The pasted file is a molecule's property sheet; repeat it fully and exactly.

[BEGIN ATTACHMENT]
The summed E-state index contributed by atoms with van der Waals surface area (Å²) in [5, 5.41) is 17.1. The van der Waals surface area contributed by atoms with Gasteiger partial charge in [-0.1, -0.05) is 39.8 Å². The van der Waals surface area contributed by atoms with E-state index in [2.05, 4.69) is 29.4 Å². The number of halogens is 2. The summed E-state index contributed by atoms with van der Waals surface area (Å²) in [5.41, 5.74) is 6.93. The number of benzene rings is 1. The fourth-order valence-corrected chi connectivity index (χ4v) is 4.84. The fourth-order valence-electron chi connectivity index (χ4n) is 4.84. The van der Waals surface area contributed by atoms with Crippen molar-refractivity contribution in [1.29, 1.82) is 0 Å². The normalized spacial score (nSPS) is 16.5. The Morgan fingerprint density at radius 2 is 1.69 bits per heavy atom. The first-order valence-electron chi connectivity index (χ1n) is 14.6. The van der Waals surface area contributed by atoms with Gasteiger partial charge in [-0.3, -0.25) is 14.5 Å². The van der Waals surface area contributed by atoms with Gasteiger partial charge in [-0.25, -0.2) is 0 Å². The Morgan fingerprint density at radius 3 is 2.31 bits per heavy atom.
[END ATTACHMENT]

The summed E-state index contributed by atoms with van der Waals surface area (Å²) in [5, 5.41) is 17.1. The van der Waals surface area contributed by atoms with Gasteiger partial charge in [-0.1, -0.05) is 39.8 Å². The van der Waals surface area contributed by atoms with E-state index in [2.05, 4.69) is 29.4 Å². The number of halogens is 2. The summed E-state index contributed by atoms with van der Waals surface area (Å²) in [5.41, 5.74) is 6.93. The number of benzene rings is 1. The fourth-order valence-corrected chi connectivity index (χ4v) is 4.84. The fourth-order valence-electron chi connectivity index (χ4n) is 4.84. The van der Waals surface area contributed by atoms with Crippen molar-refractivity contribution in [1.29, 1.82) is 0 Å². The normalized spacial score (nSPS) is 16.5. The Morgan fingerprint density at radius 2 is 1.69 bits per heavy atom. The first-order valence-electron chi connectivity index (χ1n) is 14.6. The van der Waals surface area contributed by atoms with Gasteiger partial charge in [-0.3, -0.25) is 14.5 Å². The van der Waals surface area contributed by atoms with Gasteiger partial charge in [-0.25, -0.2) is 0 Å². The Morgan fingerprint density at radius 3 is 2.31 bits per heavy atom.